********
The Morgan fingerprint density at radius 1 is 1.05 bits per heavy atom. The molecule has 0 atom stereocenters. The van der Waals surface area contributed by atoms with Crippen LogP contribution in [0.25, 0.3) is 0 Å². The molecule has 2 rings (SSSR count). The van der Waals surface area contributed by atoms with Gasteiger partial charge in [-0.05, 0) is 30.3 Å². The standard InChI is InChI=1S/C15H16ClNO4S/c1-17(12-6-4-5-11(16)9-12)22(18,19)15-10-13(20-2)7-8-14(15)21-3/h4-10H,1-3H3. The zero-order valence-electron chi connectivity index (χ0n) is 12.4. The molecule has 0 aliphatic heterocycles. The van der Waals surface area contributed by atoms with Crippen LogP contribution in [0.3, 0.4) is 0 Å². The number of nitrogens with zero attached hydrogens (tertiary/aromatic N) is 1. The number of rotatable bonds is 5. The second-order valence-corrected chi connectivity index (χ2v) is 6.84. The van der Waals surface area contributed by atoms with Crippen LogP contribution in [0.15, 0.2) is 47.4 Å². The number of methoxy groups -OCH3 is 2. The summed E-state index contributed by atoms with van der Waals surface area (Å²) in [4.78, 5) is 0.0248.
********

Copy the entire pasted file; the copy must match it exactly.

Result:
The Morgan fingerprint density at radius 1 is 1.05 bits per heavy atom. The molecule has 0 atom stereocenters. The van der Waals surface area contributed by atoms with Crippen LogP contribution in [0.25, 0.3) is 0 Å². The molecule has 2 rings (SSSR count). The van der Waals surface area contributed by atoms with Gasteiger partial charge in [-0.05, 0) is 30.3 Å². The standard InChI is InChI=1S/C15H16ClNO4S/c1-17(12-6-4-5-11(16)9-12)22(18,19)15-10-13(20-2)7-8-14(15)21-3/h4-10H,1-3H3. The zero-order valence-electron chi connectivity index (χ0n) is 12.4. The molecule has 0 aliphatic heterocycles. The van der Waals surface area contributed by atoms with Crippen LogP contribution in [0.3, 0.4) is 0 Å². The number of nitrogens with zero attached hydrogens (tertiary/aromatic N) is 1. The number of rotatable bonds is 5. The second-order valence-corrected chi connectivity index (χ2v) is 6.84. The van der Waals surface area contributed by atoms with Crippen LogP contribution in [0.15, 0.2) is 47.4 Å². The number of methoxy groups -OCH3 is 2. The summed E-state index contributed by atoms with van der Waals surface area (Å²) in [4.78, 5) is 0.0248.